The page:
I would further reiterate my claims made in the previous post about the numerous clues in the New Testament accounts of baptism that point to immersion as the mode. We know that baptism required much water (John 3:23), far more than was available in the chariot of a man traveling through a desert (Acts 8:36), and that it took place while both subjects were standing in a large body of water. We know this because of reports that John baptized in the Jordan River (Matt 3:6; Mark 1:5), that Jesus came to the Jordan to be baptized by John (Matt 3:13; Mark 1:9), that Philip and the Ethiopian went down into and came out of the water (Acts 8:38-39), and that Jesus came up out of the water at his baptism (Matt 3:16–I mentioned in my previous post that this could refer to him walking back up to the bank, but I think the most natural reading of text suggests him coming up after being immersed in the water). At the very least, these clues eliminate sprinkling as the mode as well as pouring that does not take place while both the baptizer and the baptized are standing in a body of water. This does not logically rule out affusion while standing in water, but why would there be a need to stand in water to have it poured over you? The only mode of baptism that absolutely demands wading into a body of water, as baptisms in the New Testament are consistently described, is immersion.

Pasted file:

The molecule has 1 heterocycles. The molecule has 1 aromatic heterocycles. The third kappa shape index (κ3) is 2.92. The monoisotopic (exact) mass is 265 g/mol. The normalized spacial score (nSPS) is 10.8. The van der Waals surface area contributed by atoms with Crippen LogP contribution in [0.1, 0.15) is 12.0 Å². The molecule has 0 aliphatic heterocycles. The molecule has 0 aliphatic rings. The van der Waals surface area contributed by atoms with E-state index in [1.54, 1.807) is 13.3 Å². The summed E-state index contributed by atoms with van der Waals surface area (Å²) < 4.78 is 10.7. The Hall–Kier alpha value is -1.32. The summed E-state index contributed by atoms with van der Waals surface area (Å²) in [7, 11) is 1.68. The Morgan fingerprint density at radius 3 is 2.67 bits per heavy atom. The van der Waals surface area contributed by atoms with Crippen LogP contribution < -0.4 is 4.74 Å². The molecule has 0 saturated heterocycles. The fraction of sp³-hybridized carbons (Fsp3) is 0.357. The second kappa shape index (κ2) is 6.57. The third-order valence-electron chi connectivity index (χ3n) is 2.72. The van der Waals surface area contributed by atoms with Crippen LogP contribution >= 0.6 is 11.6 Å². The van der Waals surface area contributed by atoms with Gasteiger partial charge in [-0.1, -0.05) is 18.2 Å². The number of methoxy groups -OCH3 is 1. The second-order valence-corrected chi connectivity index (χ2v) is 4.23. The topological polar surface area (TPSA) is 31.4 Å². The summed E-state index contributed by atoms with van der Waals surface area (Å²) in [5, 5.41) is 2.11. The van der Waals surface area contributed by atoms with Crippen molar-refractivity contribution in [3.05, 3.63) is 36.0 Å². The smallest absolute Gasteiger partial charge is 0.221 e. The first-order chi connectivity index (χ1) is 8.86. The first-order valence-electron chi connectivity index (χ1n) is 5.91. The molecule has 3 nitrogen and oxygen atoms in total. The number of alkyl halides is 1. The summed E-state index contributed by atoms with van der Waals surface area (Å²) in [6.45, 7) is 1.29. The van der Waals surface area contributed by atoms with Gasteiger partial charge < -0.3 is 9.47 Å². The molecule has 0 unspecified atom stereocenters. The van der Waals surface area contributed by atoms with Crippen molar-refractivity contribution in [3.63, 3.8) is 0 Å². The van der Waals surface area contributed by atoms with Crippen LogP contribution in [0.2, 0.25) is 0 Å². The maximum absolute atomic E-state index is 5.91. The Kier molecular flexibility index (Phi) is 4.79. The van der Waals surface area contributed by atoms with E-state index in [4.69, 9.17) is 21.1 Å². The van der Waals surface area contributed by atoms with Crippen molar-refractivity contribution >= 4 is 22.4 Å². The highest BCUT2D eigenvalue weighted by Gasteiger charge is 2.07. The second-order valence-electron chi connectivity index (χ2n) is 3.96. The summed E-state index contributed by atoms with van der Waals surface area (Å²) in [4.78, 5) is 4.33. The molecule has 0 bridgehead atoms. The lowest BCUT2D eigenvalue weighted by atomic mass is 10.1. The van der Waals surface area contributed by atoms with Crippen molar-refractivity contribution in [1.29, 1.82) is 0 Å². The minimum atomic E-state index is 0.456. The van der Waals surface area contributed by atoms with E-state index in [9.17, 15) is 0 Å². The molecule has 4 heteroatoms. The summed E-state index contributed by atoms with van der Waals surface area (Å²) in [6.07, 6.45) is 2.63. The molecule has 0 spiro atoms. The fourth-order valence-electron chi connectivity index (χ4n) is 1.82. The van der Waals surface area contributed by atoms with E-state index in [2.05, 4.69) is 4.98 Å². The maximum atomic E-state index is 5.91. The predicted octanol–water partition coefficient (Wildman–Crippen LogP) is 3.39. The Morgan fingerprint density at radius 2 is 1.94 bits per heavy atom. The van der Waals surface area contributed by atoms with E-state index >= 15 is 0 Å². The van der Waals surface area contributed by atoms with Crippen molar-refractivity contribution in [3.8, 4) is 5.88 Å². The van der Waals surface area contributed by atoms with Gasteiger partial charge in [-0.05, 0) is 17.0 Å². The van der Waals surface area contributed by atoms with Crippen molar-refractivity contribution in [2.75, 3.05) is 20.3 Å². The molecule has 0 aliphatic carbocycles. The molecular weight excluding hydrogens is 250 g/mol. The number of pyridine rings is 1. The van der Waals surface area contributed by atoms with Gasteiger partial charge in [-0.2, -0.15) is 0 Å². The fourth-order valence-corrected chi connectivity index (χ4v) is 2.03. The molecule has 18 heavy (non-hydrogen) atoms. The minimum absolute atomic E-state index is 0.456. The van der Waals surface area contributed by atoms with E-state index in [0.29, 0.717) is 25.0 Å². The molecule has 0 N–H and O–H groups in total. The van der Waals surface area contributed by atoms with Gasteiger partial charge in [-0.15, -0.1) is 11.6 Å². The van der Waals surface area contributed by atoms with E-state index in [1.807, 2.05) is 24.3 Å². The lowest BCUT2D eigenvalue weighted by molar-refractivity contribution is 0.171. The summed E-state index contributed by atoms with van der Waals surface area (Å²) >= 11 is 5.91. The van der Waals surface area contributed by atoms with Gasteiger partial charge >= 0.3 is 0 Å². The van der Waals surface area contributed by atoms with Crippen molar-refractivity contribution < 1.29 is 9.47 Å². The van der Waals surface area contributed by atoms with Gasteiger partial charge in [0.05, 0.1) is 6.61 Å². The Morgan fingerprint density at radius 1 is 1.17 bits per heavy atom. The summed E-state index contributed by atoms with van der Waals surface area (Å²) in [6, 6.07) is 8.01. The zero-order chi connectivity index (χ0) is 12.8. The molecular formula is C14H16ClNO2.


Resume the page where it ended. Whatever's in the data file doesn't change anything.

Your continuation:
(By the way, Ali argues in his post that the narrative of the Philippian jailer doesn’t read like he took Paul and Silas to a body of water where he was baptized. I disagree. Notice the emphasis that I add to Acts 16:32-34: “(32)And they [Paul and Silas] spoke the word of the Lord to him together with all who were in his house. (33)And he took them that very hour of the night and washed their wounds, and immediately he was baptized, he and all his household. (34) And he brought them into his house and set food before them, and rejoiced greatly, having believed in God with his whole household.” They were in the house in verse 32, and they were brought back into the house in verse 34. What happened in between? The jailer took them to wash their wounds, which was presumably the same place where he was baptized. Luke does not tell us where that was, but it is safe to assume that it had to be a large body of water if it was necessary to leave the house, since we can assume that at least some water would have been available in the house for everyday use, presumably enough to wash wounds. Even slight hints like this point to immersion as the mode.)